To play a network game: To play over the net (Internet or Intranet), first select the ``players'' entry on the setup menu. The game needs to be organized in advance, with one of the human participants selected to ``serve'' the table. This human must first start his own GIB and type in his OWN IP-address in the relevant spot in the setup dialog and he must in some way ensure that this address is known to the other players. The other human players must type the server's IP-address in their own setup. Each player must also decide in which direction he sits. If this place is already occupied by another human an error message will be generated. We've included a button to find your own IP address under Windows 95/98; under Windows NT, you'll need to open a CommandPrompt box and type `ipconfig /all'.If you are going to use a Windows 95/98 Intranet in a SOHO-surrounding, there normally are no IP-addresses preset by the Windows installation program, so you must give the addresses manually using the Windows Control Panel. In the control panel, go to Network and select the properties for the TCP/IP Etherenet Adapter. Give any suitable address (e.g. 18.104.22.168) and the subnet filter 255.255.255.0. The IP-address consists of four parts x.y.z.u, where you for your intranet can select x to be between 192-224 and y,z and u can be 0-255. u is the id for your computer and every number is specific to that computer. x.y.z is the address of your intranet and must be the same on every computer in your network. When a player tries to connect to the server and gives the server's address, the Windows operating system will try to connect to Internet via a modem. Cancel this and now the GIBs should find each other. Using a network, 2 to 4 players can be interconnected and the partnerships can be as desired. Be sure to give your name in the players dialog box, so that the server can see who has been connected and decide when to start the game.
If you're serving the table, you need to wait until all the players are there. Then simply start play. It's not possible to kibitz an internet GIB game, or to join the game once it's started.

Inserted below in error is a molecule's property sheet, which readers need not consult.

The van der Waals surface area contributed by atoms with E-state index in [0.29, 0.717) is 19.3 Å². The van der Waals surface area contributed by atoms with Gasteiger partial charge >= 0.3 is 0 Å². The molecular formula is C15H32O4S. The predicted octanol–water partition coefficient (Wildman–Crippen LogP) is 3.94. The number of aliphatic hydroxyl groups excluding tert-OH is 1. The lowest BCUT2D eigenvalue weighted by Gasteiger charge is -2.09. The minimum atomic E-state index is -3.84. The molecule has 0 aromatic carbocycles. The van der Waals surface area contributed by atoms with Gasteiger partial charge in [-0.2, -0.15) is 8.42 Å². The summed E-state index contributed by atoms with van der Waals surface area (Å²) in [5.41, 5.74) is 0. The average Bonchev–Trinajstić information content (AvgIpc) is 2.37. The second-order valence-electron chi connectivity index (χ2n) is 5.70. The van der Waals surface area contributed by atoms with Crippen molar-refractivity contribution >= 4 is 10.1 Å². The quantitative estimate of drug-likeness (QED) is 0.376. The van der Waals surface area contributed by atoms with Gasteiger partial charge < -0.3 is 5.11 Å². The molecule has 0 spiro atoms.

Certain features are disabled during network play. Only the server can skip to the next deal, and it's impossible to review the bidding or card play. You can still ask GIB for a hint, though.Pricing structure: Our policy is that all feature enhancements to GIB, other than improvements to the bridge, will always be free for all of our customers. Network play is not a bridge improvement, so it's free. There is no annual fee, no upgrade fee, no fee of any kind.
GIB vs. OKBridge: The fact that it is possible to play bridge against GIB on the internet will doubtless lead some people to compare our product with services like OKBridge. Let me make a few comments about that comparison.
First, it is not our intention to compete with OKBridge. GIB is not a bridge club. We do not provide an internet service, mediate disputes, arrange partnerships, and so on. If people want to set up a chat room somewhere where people looking for a "GIB game" can go, that's up to them. And yes, you could use that service to set up games that didn't have any computer players at all. But that's not a service that we expect to provide, because we aren't in the bridge club business.
Although we don't provide the bridge club service that OKB provides, there are a variety of things that we do provide that OKB does not:
But please remember that if you're running two copies of the program at once, you are supposed to have purchased two copies of it. We realize that it will be tempting for two members of a regular partnership to share a copy of GIB, and to play simultaneously over the network.
Please don't do that. We're committed to making GIB both the best bridge player and the best bridge program on the planet. Continuing improvements take time and money and if we can't afford to make them, they won't get made.